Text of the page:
Just under two months ago, the Food and Drug Administration began recalling hip implants manufactured by DePuy Orthopedics, citing complaints it has received for more than two years about unusually high (and quick) failure rates of the implants requiring additional surgeries. Over and above faulty hip implants, the F.D.A. accused DePuy of marketing an unapproved knee device and selling hip implants for purposes not approved by the agency.
The recall was yet another setback for DePuy parent Johnson & Johnson, which has recently been forced to recall other industry titans, including liquid children’s Tylenol here in the United States and Acuvue contact lenses in Japan. “All this makes it seem like it’s a pile-on time for J.&J.,” said William Trombetta of Philadelphia’s Saint Joseph’s University. “This is a company that was purer than Caesar’s wife, this was the gold standard, and all of a sudden it just seems like things are breaking down.”
Since the recall, more patients have stepped forward claiming injuries associated with DePuy hip implants, particularly the ASR XL and ASR Hip Resurfacing metal-on-metal models. The danger is that friction could send harmful metal shards into the blood stream and local tissue. About 40,000 DePuy hip implants were installed between the F.D.A.’s approval of the devices in 2005, and the recall in August of this year. Of those, about 13% of patients implanted with the recalled models reported hip failures within five years of the surgery, a clear failing record.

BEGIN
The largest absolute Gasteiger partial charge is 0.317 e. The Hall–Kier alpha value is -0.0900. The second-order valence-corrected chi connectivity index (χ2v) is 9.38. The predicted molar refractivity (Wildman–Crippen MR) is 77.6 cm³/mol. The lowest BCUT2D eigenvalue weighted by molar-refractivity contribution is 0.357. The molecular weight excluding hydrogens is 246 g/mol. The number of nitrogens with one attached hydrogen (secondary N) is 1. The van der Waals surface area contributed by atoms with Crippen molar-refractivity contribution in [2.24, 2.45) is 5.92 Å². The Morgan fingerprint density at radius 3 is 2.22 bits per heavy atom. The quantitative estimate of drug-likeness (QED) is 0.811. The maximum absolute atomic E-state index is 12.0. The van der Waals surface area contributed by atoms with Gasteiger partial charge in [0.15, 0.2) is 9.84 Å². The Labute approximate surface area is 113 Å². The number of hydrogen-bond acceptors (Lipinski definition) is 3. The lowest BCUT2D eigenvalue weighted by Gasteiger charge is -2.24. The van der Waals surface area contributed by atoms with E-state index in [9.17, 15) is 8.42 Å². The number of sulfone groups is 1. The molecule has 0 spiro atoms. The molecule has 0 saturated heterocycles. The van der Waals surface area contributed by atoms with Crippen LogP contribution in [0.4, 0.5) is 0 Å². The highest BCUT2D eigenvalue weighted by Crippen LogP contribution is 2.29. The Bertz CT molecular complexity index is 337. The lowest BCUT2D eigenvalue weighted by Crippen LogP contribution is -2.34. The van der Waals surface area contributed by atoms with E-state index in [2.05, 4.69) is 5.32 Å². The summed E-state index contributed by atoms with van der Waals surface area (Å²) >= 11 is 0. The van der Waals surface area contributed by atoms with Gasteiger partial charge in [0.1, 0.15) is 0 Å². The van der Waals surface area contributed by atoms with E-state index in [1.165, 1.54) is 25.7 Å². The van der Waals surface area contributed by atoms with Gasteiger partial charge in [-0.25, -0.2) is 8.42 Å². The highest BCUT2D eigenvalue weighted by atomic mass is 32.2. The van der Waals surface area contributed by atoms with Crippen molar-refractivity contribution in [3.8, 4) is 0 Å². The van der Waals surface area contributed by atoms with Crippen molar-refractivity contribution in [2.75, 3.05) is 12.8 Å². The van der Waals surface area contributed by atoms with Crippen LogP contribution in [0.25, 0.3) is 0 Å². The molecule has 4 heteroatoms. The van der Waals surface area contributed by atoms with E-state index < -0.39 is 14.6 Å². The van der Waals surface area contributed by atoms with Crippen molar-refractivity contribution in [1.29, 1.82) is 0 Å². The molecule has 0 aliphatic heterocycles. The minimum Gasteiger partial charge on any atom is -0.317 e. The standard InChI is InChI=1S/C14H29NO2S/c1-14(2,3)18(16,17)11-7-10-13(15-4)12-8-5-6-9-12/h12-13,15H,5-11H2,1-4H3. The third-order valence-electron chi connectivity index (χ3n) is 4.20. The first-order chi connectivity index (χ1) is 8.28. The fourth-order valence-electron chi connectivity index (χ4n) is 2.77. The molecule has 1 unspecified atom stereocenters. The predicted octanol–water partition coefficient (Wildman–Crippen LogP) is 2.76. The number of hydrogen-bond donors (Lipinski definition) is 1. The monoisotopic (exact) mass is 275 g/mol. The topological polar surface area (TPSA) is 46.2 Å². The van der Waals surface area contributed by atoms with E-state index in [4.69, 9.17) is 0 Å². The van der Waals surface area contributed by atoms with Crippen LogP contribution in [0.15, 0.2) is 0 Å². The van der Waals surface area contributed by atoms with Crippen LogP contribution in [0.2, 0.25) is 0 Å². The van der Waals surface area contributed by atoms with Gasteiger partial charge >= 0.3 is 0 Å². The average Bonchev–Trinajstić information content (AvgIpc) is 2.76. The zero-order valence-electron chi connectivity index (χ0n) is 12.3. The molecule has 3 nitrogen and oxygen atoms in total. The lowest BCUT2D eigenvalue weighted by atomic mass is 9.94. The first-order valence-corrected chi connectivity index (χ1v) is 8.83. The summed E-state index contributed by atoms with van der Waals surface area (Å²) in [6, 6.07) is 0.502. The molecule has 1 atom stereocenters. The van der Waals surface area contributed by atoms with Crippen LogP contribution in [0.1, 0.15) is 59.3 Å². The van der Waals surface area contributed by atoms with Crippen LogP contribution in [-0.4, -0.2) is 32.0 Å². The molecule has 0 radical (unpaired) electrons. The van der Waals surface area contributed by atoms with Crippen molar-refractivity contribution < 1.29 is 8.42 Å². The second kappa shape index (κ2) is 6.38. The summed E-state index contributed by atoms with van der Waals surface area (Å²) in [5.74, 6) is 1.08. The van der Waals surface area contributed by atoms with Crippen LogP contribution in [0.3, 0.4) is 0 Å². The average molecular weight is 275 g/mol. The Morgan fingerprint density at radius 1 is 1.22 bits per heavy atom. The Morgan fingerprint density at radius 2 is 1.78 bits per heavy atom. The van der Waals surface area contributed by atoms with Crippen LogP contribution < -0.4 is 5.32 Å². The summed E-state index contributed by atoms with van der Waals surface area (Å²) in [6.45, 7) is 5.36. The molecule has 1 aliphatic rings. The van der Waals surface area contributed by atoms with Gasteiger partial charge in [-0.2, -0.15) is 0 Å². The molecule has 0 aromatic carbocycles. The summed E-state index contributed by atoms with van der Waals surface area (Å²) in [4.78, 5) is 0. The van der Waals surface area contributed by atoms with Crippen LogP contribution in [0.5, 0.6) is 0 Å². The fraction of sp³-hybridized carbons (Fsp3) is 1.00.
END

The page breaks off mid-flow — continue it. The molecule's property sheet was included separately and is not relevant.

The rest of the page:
More than 100 lawsuits have already been filed on the state and federal level, reports the San Francisco Daily Journal, with personal injury lawyers expecting the total to expand to more than 4,000 lawsuits against DePuy and Johnson & Johnson. Based on a similar hip implant lawsuit settled in 2002, some attorneys expect these cases could be worth at least $5 billion. Preliminary discussions have indicated that San Francisco is on the short list of potential centers for the pending state and federal lawsuits. We will keep you updated with more information as it arises.
Photo credit: Cindy Funk